ANALYSING THE EFFECTS OF INTEREST RATE AND RESERVE REQUIREMENT RATIO ON BANK CREDIT RISK IN NAMIBIA
UNVERSITY OF NAMIBIA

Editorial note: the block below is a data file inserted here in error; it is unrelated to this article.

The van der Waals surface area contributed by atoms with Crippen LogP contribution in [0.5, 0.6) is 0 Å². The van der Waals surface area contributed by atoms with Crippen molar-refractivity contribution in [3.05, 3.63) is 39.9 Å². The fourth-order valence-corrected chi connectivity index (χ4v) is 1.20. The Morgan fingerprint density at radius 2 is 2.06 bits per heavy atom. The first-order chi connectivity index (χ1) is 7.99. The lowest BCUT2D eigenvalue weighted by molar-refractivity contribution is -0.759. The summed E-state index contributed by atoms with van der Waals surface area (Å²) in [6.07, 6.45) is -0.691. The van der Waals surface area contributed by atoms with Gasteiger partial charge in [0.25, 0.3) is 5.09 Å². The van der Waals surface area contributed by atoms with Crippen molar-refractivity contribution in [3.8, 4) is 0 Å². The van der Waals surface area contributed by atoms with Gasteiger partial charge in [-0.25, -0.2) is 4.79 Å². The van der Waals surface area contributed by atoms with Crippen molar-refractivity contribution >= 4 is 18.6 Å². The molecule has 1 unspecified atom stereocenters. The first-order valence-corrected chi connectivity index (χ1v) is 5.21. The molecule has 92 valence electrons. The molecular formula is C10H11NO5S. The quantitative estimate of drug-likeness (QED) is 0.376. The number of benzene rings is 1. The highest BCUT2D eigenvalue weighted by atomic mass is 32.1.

The study assessed the effect of monetary policy instruments (interest rates and reserve requirements) on banking institutions risk, measured in terms of non-performing loans. The study used quarterly data from Bank of Namibia from 2001Q1 to 2017Q3. The study employed the Autoregressive Distributive Lag (ARDL) lag model to determine the effects. Since the reserve requirements is seldom used in Namibia and ever kept at one percent of the bank’s total liabilities to the public, it was considered dormant. Therefore, shocking the reserves requirements up-or down-wards is not plausible in the Namibian economy. The variables considered are non-performing loans (NPL), as a dependent variable and interest rates (I), banks tier I capital (CA), banks’ total assets (TA), gross domestic product (GDP), and private credit extension (CR); as the explanatory variables. The results indicate that there is a short run negative effect between interest rates and bank risk, which implies that the low rate would increase the bank’s non-performing loans. The negative relationship indicates that low inflation or price stability does not guarantee financial stability in the economy. The Granger causality results indicate non-causality between interest rates and bank risk, but interest rates Granger cause economic growth and private sector credit that have a direct effect to bank risks.